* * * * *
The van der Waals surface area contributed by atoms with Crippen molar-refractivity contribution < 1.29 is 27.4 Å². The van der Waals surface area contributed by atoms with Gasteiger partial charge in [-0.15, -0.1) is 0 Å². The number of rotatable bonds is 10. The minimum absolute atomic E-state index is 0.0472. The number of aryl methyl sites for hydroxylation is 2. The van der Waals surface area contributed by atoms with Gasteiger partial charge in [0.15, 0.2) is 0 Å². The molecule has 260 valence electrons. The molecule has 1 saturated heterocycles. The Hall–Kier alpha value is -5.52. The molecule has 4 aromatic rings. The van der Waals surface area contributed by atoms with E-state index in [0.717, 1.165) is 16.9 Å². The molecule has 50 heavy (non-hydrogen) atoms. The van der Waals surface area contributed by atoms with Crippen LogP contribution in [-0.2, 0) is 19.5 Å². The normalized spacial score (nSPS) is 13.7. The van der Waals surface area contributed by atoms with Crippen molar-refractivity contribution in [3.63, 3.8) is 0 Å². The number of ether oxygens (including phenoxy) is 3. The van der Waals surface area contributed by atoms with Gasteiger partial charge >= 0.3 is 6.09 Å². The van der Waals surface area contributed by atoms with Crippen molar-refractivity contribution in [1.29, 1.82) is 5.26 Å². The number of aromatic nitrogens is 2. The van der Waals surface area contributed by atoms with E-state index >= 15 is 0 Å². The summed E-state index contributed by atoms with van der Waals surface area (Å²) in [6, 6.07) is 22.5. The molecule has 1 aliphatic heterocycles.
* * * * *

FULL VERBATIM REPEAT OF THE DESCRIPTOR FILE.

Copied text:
The van der Waals surface area contributed by atoms with Crippen molar-refractivity contribution < 1.29 is 27.4 Å². The van der Waals surface area contributed by atoms with Gasteiger partial charge in [-0.15, -0.1) is 0 Å². The number of rotatable bonds is 10. The minimum absolute atomic E-state index is 0.0472. The number of aryl methyl sites for hydroxylation is 2. The van der Waals surface area contributed by atoms with Gasteiger partial charge in [0.15, 0.2) is 0 Å². The molecule has 260 valence electrons. The molecule has 1 saturated heterocycles. The Hall–Kier alpha value is -5.52. The molecule has 4 aromatic rings. The van der Waals surface area contributed by atoms with E-state index in [0.717, 1.165) is 16.9 Å². The molecule has 50 heavy (non-hydrogen) atoms. The van der Waals surface area contributed by atoms with Crippen LogP contribution in [-0.2, 0) is 19.5 Å². The normalized spacial score (nSPS) is 13.7. The van der Waals surface area contributed by atoms with Crippen molar-refractivity contribution in [3.63, 3.8) is 0 Å². The number of ether oxygens (including phenoxy) is 3. The van der Waals surface area contributed by atoms with Gasteiger partial charge >= 0.3 is 6.09 Å². The van der Waals surface area contributed by atoms with Crippen molar-refractivity contribution in [1.29, 1.82) is 5.26 Å². The number of aromatic nitrogens is 2. The van der Waals surface area contributed by atoms with E-state index >= 15 is 0 Å². The summed E-state index contributed by atoms with van der Waals surface area (Å²) in [6, 6.07) is 22.5. The molecule has 1 aliphatic heterocycles.